Energy Star Moving Beyond Data Servers, Certifying Entire Data Centers
"For the US in 2006, online data centres accounted for 1.5 percent of the entire country's electricity use - equating to more than the entire state of Massachusetts. " View the chart up close...Really interesting facts/stats! Image via GDS Digital via Flickr CC
Energy Star is ratcheting up its evaluation of data center components, moving from certifying servers to certifying entire data centers. Possibly as early as June of this year, Energy Star will start auditing and certifying data centers that rank in the top 25% of centers for efficiency, helping to give those centers with the most energy-savvy practices a leg-up in the market place, or more specifically, "to assist data center operators in capturing the financial and environmental benefits of improved energy efficiency in their facilities." How Energy Star Will Certify Data Centers
Greener Computing reports, "Once the certification is launched, companies will be able to take an online test to rank how efficient their facilities are. Companies that score in the top 25 percent will then be eligible for an audit by the EPA in order to earn the Energy Star label. Measurements for Energy Star certification will be largely drawn from a data center's power usage effectiveness (PUE) ratio -- the amount of power entering a facility that goes to computing rather than lighting, cooling or other non-computing operations."
What's The Deal With PUE?
PUE is currently a major way data centers gauge how well they're doing on energy consumption, the goal being to get as close to 1 as possible. Google and Microsoft both have data centers that sit at around 1.22, but many factors go into the calculation and measurements need to be taken over a long period of time and conditions to get an accurate PUE rating. The industry average is around 2, however techniques in data center cooling, virtualization, smart algorithms and other advances are helping to drop that number.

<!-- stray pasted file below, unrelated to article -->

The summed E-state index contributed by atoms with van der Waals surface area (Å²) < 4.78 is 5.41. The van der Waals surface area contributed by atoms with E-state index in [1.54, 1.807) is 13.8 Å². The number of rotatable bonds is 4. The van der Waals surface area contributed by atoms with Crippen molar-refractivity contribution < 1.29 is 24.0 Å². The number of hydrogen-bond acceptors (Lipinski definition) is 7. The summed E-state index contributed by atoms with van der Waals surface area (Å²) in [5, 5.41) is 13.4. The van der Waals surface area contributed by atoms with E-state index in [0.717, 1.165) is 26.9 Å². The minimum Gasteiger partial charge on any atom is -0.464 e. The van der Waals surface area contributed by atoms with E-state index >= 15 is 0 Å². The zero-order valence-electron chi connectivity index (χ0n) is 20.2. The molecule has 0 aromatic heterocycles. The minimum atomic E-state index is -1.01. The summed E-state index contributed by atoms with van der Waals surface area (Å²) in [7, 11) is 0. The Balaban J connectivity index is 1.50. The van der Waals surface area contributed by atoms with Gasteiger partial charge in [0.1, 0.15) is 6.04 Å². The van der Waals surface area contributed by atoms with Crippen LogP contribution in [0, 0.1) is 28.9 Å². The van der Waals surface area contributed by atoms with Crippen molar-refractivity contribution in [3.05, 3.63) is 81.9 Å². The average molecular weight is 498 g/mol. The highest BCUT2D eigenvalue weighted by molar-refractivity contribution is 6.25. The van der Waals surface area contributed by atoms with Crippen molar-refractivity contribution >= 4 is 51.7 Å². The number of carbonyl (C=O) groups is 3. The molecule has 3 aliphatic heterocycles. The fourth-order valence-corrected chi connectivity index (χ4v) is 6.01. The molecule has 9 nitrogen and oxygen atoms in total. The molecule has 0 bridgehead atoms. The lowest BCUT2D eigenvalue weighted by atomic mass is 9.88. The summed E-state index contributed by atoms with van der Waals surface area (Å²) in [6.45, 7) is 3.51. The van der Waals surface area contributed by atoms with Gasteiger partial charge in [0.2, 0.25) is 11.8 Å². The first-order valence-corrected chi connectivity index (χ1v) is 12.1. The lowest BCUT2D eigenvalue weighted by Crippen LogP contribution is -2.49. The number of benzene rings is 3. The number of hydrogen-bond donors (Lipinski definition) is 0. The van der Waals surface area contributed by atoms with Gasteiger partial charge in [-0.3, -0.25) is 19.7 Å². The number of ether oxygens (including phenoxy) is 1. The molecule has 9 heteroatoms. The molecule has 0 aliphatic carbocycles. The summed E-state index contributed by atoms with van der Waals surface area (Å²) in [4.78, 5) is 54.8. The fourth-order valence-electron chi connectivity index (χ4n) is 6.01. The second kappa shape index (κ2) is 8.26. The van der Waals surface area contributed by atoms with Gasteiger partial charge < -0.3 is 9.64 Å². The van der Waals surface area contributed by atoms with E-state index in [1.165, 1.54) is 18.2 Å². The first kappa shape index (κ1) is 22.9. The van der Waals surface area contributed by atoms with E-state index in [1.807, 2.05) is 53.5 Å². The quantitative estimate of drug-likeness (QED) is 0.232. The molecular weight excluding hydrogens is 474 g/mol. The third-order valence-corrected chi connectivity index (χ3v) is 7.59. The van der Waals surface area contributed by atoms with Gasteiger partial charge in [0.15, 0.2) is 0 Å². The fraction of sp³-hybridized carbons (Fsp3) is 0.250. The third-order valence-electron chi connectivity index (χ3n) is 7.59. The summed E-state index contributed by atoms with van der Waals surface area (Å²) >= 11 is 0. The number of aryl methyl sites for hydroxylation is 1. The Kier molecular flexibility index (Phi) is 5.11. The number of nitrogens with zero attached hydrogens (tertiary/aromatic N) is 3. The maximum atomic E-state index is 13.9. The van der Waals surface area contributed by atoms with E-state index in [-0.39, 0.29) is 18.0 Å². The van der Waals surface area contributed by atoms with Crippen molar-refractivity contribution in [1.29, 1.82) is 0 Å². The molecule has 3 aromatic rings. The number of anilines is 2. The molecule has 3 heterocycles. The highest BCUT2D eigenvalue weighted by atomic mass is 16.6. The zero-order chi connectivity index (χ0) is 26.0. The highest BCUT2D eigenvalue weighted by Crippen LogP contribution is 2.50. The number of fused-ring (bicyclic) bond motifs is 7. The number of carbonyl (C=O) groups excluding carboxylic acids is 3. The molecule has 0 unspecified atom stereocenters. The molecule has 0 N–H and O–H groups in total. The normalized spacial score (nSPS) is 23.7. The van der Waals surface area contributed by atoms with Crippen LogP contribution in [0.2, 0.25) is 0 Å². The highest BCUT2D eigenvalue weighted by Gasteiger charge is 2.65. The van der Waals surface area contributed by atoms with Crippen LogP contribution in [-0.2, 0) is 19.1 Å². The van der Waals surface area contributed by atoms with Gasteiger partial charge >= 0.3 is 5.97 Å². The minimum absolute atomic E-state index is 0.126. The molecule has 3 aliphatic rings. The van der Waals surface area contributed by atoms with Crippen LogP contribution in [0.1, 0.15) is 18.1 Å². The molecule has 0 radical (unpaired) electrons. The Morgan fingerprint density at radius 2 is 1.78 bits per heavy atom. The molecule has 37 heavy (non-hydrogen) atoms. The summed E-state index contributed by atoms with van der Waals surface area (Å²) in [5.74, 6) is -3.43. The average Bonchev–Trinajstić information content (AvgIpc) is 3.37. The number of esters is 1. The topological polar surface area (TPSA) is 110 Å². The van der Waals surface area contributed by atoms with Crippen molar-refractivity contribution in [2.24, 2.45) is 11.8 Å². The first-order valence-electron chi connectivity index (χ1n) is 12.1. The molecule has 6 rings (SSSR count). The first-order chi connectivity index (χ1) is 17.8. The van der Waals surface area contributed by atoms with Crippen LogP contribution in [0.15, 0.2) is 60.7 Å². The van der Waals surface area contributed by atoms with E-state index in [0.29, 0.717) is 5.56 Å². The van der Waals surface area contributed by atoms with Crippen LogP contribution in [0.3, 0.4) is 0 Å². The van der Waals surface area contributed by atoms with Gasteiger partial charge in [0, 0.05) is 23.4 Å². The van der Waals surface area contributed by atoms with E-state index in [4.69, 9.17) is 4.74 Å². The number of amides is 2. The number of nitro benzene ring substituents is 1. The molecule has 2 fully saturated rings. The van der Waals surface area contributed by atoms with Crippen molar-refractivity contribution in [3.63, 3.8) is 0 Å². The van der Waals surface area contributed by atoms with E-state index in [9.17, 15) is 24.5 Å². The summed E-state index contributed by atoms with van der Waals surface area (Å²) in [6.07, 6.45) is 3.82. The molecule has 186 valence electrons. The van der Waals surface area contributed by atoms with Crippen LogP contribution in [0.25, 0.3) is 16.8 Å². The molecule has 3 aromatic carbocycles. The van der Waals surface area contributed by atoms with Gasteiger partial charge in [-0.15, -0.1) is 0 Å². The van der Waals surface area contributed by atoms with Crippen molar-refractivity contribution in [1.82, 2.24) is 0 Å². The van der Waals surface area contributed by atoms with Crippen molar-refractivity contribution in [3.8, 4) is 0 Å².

Some people in the industry feel that using PUE in the Energy Star certification could prove problematic, as it leaves out other important factors like data center location (putting a data center in a cooler climate, or in smaller, energy effective buildings makes it easier to have a low PUE). But after analysis of data centers, the EPA feels that PUE - or how effectively a data center uses its incoming energy - is the most important part of determining how green a data center is.
The EPA states, "To develop the rating, EPA collected data on energy use and operating characteristics from a large number of existing data centers, including both stand-alone facilities as well as data centers located in office and other types of buildings. The data collection began in March 2008 and ended June 15, 2009 when all participants had submitted at least 12 months of data."
Energy Star manager Alexandra Sullivan states, "We were surprised to find there weren't many operational variables that had a statistically significant impact on PUE. The variability is much more dependent on energy management practices than it is on characteristics."
Energy Efficiency - And Certification - Is Just Plain Smart
According to PCWorld, "The EPA has become increasingly active in data centers. It already has an Energy Star program for x86 servers, a program for storage equipment is underway, and on Thursday it said it had started work on an Energy Star program for uninterruptable power supplies, or UPS systems. Those programs are designed to help companies choose energy-efficient products. The data center program is different in that it is more incentive-based. With public awareness about environmental issues so high, the EPA hopes companies will see an Energy Star rating as a potential marketing tool."
The push for more efficient data centers isn't just an environmental issue - though that alone should be enough of a reason, since data center emissions are approaching that of the airline industry. But it's also a simply smart financial move. About 60% of the energy going into data centers isn't even used on the servers themselves - it's used to keep the servers cool. More efficient use of both servers as well as ways to keep them running coolly drastically cuts how much money is spent on electricity. Everyone from SUN to IBM to Facebook is focusing on creating ultra efficient data centers.
You can check out the EPA's progress on certification standards at the Energy Star website.
Follow Jaymi on Twitter: @JaymiHeimbuch
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